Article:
• United States
    • Court of Appeals of Washington
    • December 7, 2020
    ...unless several different theories support the jury verdict. Spencer v. Badgley Mullins Turner, PLLC, 6 Wn. App. 2d 762, 797, 432 P.3d 821 (2018), citing Teutscher v. Woodson, 835 F.3d 936, 944 (9th Cir. 2016) and L.A. Police Protective League v. Gates, 995 F.2d 1469, 1473 (9th Cir. 1993). I......
  • Khalid v. Citrix Sys., Inc., No. 79143-5-I
    • United States
    • Washington Court of Appeals
    • December 7, 2020
    ...unless several different theories support the jury verdict. Spencer v. Badgley Mullins Turner, PLLC, 6 Wn. App. 2d 762, 797, 432 P.3d 821 (2018), citing Teutscher v. Woodson, 835 F.3d 936, 944 (9th Cir. 2016) and L.A. Police Protective League v. Gates, 995 F.2d 1469, 1473 (9th Cir. 1993). I......
  • Andren v. Dake, No. 79423-0-I (consol. with No. 79585-6-I)
    • United States
    • Court of Appeals of Washington
    • September 17, 2020
    ...effectively determine if counsel's misconduct prejudiced a party's right to a fair trial.’ " Spencer v. Badgley Mullins Turner, PLLC, 6 Wash. App. 2d 762, 790, 432 P.3d 821 (2018) (quoting Miller v. Kenny, 180 Wash. App. 772, 815, 325 P.3d 278 (2014) ), review denied, 193 Wash.2d 1006, 438 ......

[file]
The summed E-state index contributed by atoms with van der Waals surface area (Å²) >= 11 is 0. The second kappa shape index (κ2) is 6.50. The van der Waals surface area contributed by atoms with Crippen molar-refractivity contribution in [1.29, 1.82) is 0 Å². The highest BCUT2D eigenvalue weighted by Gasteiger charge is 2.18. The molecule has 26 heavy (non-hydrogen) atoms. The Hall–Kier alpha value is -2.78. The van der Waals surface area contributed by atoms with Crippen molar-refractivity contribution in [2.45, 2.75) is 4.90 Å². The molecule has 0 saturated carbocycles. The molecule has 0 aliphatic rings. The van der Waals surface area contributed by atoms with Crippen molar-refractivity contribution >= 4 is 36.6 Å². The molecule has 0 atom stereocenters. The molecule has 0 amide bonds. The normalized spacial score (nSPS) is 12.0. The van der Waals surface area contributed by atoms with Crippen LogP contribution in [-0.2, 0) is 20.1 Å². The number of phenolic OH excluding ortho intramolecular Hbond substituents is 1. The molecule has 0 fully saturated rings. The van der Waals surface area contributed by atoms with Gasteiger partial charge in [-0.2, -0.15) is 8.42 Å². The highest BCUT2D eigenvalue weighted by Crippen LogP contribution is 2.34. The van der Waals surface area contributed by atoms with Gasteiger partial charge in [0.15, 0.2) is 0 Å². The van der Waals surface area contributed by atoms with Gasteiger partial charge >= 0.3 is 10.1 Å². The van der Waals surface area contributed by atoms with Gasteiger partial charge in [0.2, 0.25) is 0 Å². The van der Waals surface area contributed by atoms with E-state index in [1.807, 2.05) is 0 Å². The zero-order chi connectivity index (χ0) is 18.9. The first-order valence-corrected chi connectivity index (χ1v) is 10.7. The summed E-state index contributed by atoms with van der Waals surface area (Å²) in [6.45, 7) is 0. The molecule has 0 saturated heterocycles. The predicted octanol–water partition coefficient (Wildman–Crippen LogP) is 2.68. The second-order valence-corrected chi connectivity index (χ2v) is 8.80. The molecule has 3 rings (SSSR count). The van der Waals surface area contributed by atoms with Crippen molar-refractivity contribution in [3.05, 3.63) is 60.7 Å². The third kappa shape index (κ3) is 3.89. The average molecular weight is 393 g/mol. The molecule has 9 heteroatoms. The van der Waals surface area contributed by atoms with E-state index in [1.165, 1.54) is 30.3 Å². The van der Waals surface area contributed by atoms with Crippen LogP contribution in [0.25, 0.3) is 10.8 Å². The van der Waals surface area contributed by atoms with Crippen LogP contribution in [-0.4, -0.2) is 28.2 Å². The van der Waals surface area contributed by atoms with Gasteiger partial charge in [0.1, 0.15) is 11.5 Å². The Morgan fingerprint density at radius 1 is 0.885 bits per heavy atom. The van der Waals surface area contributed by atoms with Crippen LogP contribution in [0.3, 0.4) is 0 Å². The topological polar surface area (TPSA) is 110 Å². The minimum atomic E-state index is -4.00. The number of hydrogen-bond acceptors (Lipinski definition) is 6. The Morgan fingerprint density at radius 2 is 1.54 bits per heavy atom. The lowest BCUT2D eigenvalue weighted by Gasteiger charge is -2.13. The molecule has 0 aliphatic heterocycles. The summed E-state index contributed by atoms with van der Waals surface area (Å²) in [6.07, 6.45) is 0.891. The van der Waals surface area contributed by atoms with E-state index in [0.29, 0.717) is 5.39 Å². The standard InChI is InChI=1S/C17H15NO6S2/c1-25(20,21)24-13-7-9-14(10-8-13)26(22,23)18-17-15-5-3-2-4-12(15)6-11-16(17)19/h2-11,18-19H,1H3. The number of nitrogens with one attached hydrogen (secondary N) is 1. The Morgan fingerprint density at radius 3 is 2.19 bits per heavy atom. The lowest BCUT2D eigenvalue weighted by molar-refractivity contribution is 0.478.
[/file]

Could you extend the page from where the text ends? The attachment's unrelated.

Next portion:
• Request a trial to view additional results
23 cases
  • Khalid v. Citrix Systems, Inc., 79143-5-I
    • United States
    • Court of Appeals of Washington
    • December 7, 2020
    ...determinations unless several different theories support the jury verdict. Spencer v. Badgley Mullins Turner, PLLC, 6 Wn.App. 2d 762, 797, 432 P.3d 821 (2018), citing Teutscher v. Woodson, 835 F.3d 936, 944 (9th Cir. 2016) and L.A. Police Protective League v. Gates, 995 F.2d 1469, 1473 (9th......
  • Khalid v. Citrix Sys., No. 79143-5-I
    • United States
    • Court of Appeals of Washington
    • December 7, 2020
    ...unless several different theories support the jury verdict. Spencer v. Badgley Mullins Turner, PLLC, 6 Wn. App. 2d 762, 797, 432 P.3d 821 (2018), citing Teutscher v. Woodson, 835 F.3d 936, 944 (9th Cir. 2016) and L.A. Police Protective League v. Gates, 995 F.2d 1469, 1473 (9th Cir. 1993). I......
  • Khalid v. Citrix Sys., Inc., No. 79143-5-I
    • United States
    • Washington Court of Appeals
    • December 7, 2020
    ...unless several different theories support the jury verdict. Spencer v. Badgley Mullins Turner, PLLC, 6 Wn. App. 2d 762, 797, 432 P.3d 821 (2018), citing Teutscher v. Woodson, 835 F.3d 936, 944 (9th Cir. 2016) and L.A. Police Protective League v. Gates, 995 F.2d 1469, 1473 (9th Cir. 1993). I......
  • Andren v. Dake, No. 79423-0-I (consol. with No. 79585-6-I)
    • United States
    • Court of Appeals of Washington
    • September 17, 2020
    ...effectively determine if counsel's misconduct prejudiced a party's right to a fair trial.’ " Spencer v. Badgley Mullins Turner, PLLC, 6 Wash. App. 2d 762, 790, 432 P.3d 821 (2018) (quoting Miller v. Kenny, 180 Wash. App. 772, 815, 325 P.3d 278 (2014) ), review denied, 193 Wash.2d 1006, 438 ......
  • Request a trial to view additional results